“I was interested in coins already as a child. Most of the boys in my class collected coins but I was always a little more interested than my peers. I had my grandfather who shared my interest, so it actually started already back then. When I then started studying history at university, I realised that I would rather study coins and work with coins than collect them.


The coin was the state's trademark

Studies of coins can contribute important archaeological material—and in the long run deepen our understanding of history.

“Coins are interesting in many different ways. A coin is minted and created by the ruling power within society—be it the king or the emperor or the bishop. So, by studying coins, we study power. The coin's motif allows us to study how state power wanted to portray itself. It is also an archaeological object that is easy to date, because it is regulated by the authorities. Which king, which period, the economic situation—everything can be deduced—and from the end of the 15th century onwards the year is indicated on coins,” says Jens Christian Moesgaard. He also believes that studies of coins can give us a picture of a state, or of the economic situation of a kingdom, as the actual production of coins served as state revenue.

“The state could make money by issuing coins—the value of the coin consisted of maybe 85-90 percent in metal value, but you could issue the coin at 10-15 percent more than the actual value of the coin. This covered the cost of production and was created income for the state.”

Studying coins is also a way of studying a state's monopoly and how the coin been used throughout history to make money.

“For example, if a state produced a standardised coin with a specific value, it was very important that the state took a monopoly on this national coin. Then people have to change and pay a fee. That way, the state could earn more. Studying coins is a way of studying the successes and setbacks of the state monopoly and how strong the royal power was. It was also practical for the population that the value of the coin was guaranteed by the authorities, in order to avoid discussion. There are tales from the past about how people quarrelled over which coins were okay, what they weighed, how much they were worth – and even stories about people sometimes ending up murdering each other.”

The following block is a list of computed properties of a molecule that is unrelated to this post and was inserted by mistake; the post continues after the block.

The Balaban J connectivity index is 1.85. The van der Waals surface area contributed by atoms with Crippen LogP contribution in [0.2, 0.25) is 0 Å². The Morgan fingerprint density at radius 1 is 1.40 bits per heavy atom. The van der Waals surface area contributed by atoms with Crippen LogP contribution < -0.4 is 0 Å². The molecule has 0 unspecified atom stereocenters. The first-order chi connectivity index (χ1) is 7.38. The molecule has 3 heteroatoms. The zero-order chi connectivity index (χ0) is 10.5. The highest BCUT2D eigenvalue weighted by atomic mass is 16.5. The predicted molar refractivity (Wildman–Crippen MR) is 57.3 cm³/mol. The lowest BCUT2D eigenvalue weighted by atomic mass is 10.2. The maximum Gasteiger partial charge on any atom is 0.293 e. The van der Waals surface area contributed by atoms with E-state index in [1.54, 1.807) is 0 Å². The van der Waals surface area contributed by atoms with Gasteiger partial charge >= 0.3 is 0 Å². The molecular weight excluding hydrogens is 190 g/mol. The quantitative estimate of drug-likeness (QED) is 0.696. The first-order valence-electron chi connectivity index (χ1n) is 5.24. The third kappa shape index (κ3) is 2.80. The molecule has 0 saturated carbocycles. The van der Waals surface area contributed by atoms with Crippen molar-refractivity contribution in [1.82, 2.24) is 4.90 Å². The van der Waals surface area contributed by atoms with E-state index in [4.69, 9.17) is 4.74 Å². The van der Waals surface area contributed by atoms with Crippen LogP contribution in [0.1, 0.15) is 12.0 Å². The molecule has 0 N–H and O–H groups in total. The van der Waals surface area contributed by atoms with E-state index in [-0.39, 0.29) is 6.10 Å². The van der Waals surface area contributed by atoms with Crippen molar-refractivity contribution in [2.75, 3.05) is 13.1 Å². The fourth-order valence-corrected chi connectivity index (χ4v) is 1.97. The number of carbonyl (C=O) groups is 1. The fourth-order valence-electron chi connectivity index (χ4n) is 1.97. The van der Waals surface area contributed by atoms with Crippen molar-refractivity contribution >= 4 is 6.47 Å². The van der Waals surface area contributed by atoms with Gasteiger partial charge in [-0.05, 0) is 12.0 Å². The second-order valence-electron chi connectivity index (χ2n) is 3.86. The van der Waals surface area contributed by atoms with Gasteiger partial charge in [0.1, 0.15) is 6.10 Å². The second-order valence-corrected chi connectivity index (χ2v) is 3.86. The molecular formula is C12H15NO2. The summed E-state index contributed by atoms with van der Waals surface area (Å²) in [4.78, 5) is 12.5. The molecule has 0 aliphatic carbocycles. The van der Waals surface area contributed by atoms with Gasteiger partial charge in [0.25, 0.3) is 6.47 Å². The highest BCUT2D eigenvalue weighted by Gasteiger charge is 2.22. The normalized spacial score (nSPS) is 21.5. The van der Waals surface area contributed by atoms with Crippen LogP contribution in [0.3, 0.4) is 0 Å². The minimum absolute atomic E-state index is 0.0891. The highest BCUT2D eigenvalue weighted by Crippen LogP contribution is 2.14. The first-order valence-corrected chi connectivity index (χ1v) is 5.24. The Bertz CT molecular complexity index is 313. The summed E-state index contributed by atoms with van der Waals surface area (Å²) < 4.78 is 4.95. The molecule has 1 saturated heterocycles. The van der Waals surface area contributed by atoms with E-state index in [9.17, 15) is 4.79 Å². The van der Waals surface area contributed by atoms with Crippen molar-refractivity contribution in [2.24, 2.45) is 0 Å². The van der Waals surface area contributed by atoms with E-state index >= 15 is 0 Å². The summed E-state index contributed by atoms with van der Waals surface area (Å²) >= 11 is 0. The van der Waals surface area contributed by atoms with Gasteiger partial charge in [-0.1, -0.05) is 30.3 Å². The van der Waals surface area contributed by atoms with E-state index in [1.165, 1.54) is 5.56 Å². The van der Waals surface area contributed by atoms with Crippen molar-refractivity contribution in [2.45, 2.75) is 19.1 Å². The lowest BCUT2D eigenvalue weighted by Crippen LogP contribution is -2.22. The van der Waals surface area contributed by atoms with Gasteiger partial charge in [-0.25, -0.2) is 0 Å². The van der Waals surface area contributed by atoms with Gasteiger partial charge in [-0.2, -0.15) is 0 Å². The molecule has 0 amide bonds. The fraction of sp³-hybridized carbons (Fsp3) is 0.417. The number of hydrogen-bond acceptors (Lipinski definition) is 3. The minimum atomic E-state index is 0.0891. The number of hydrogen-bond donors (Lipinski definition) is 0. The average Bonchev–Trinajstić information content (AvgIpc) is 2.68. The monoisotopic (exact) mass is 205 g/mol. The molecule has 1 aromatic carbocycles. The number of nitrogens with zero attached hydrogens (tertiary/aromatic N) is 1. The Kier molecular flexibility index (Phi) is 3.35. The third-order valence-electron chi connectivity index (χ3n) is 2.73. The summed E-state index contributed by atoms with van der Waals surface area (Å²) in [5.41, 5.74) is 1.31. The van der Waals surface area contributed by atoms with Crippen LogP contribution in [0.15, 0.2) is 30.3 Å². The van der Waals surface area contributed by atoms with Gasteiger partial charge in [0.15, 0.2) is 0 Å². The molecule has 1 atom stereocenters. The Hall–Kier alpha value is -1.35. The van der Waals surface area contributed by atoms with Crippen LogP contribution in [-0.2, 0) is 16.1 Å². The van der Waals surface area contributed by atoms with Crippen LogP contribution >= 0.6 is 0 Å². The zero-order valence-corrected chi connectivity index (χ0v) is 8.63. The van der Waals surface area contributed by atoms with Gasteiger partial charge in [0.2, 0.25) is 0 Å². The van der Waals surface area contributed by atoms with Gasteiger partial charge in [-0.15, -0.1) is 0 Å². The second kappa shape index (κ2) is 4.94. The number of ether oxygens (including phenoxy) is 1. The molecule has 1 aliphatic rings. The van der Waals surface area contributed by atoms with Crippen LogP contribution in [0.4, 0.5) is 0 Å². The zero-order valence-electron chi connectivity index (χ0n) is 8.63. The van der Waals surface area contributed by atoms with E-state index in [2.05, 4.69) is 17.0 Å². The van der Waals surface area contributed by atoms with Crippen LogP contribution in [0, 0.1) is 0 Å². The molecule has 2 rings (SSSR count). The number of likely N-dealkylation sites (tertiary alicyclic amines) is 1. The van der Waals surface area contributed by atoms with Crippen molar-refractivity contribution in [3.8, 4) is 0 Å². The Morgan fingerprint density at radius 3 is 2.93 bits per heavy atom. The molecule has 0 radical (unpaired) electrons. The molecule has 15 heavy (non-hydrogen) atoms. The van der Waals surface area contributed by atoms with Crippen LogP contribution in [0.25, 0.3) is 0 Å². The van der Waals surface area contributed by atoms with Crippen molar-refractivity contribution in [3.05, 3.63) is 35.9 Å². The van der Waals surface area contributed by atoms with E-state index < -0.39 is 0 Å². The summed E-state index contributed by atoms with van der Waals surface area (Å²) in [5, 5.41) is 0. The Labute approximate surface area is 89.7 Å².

The hunt for the rare object

Jens Christian Moesgaard believes that the hunt for the rare coin may be an explanation for people's fascination.

Arabic coin from the silver hoard at Viggbyholm. Photo: Arkeologerna, National Historical Museums.
Arabic coin from the silver hoard at Viggbyholm. Photo: Acta Konserveringscentrum

“Imagine having an authentic object in your hand from, for example, the Viking Age. You have read in the history books about, for example, Caliph Harun al-Rashid in Baghdad, and are fascinated by the stories—and then you can hold in your hand an authentic object from that very period, an object created under al-Rashid's control in, say, 804—the year was given on Islamic coins already during the Viking Age. You get an object that gives a concrete contact to the Viking Age, or to the Middle Ages. I think that fascination is very important.”

“I try to see the scientific in my role as a researcher and focus on what we can understand from history through coins, but I cannot deny that I too am fascinated.”